As a woman raised and educated in America, I have read a good chunk of the Brontë/Austen collection of literature – I dunno, I just never really cared for it. It always carried the scent of English class, which is odd, because I liked my English classes. And I really liked the teacher I had for 10th grade English class, which focused on British literature where we read stuff like Wuthering Heights, et al. But these and Dickens always made me just say “eh” which is why I feel within my rights to classify My Plain Jane as “not my wheelhouse”. It’s a twist on a retelling of Jane Eyre, but more in the style of Pride and Prejudice and Zombies. Featuring Charlotte Brontë as a character herself.
Also, the book emphasizes over and over again how plain and unexceptional-looking Jane Eyre is, so why did they pick such a patently beautiful woman for the cover?
Anyway, it’s the rough plot of Jane Eyre but with ghosts and hauntings and period-era Winchester brothers who arrive to de-haunt things. Jane, a teacher at Lowood school(?) sees dead people, and Seers are very valuable for the special Society that deals with ridding places of unwanted ghosts. It’s easier to exorcise when you can see what you’re exorcising. But Jane doesn’t want to admit that she sees dead people, so she packs off to become a governess and shenanigans ensue.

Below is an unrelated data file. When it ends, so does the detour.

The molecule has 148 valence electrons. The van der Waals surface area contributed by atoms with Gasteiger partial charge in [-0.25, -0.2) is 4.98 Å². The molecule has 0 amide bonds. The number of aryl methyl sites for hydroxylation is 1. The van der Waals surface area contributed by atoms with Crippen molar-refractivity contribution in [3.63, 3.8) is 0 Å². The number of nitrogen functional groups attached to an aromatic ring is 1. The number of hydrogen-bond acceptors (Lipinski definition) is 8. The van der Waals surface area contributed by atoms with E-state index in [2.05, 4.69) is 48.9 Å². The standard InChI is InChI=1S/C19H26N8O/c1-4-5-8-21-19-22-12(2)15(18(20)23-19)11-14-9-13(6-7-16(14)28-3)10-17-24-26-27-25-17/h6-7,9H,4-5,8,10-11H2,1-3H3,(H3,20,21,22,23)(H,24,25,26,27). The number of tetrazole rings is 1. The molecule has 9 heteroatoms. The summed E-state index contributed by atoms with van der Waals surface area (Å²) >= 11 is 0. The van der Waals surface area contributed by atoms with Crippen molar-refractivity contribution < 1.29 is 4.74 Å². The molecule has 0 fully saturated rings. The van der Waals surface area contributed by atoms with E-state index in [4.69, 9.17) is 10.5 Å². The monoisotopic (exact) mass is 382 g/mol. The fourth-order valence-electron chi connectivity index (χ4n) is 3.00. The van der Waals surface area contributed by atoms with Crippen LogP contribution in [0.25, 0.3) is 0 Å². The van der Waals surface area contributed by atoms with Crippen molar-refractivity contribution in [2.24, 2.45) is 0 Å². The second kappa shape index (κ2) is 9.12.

The book aspires to be tongue-in-cheek but never quite achieves it. It’s like Jess Day in the early episodes of New Girl, trying so g-d hard to be twee it hurts your teeth. There are all kinds of asides and reminders from the authors throughout the book and I really could have done without … any of them. When Charlotte Brontë is determined to follow the ghost hunters despite being asked not to, they full out break out into a brand new paragraph all on it’s own:
Nevertheless, she persisted.
And later the newly-possessed king is described as boasting about how his coronation was the most well-attended coronation in history and you guys starting to see what I mean? There are ways of doing this well, and this book is not an example.
Bingo Square: Not My Wheelhouse